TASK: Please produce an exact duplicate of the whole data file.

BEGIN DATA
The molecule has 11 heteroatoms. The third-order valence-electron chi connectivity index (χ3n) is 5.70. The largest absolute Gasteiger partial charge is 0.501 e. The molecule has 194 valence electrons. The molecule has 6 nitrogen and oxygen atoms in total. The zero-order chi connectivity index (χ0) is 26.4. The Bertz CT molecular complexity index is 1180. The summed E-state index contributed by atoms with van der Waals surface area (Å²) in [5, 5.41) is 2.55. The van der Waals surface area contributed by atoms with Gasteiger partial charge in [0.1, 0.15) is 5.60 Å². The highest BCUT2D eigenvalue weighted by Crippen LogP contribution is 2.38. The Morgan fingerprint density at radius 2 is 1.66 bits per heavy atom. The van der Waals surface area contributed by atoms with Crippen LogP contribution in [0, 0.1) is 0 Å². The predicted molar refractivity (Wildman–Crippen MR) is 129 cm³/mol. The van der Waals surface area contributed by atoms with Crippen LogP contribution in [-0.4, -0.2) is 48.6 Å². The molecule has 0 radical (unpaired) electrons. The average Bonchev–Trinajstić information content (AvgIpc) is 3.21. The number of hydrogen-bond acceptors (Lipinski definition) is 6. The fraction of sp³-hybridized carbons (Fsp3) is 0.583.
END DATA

The molecule has 11 heteroatoms. The third-order valence-electron chi connectivity index (χ3n) is 5.70. The largest absolute Gasteiger partial charge is 0.501 e. The molecule has 194 valence electrons. The molecule has 6 nitrogen and oxygen atoms in total. The zero-order chi connectivity index (χ0) is 26.4. The Bertz CT molecular complexity index is 1180. The summed E-state index contributed by atoms with van der Waals surface area (Å²) in [5, 5.41) is 2.55. The van der Waals surface area contributed by atoms with Gasteiger partial charge in [0.1, 0.15) is 5.60 Å². The highest BCUT2D eigenvalue weighted by Crippen LogP contribution is 2.38. The Morgan fingerprint density at radius 2 is 1.66 bits per heavy atom. The van der Waals surface area contributed by atoms with Crippen LogP contribution in [0, 0.1) is 0 Å². The predicted molar refractivity (Wildman–Crippen MR) is 129 cm³/mol. The van der Waals surface area contributed by atoms with Crippen LogP contribution in [-0.4, -0.2) is 48.6 Å². The molecule has 0 radical (unpaired) electrons. The average Bonchev–Trinajstić information content (AvgIpc) is 3.21. The number of hydrogen-bond acceptors (Lipinski definition) is 6. The fraction of sp³-hybridized carbons (Fsp3) is 0.583.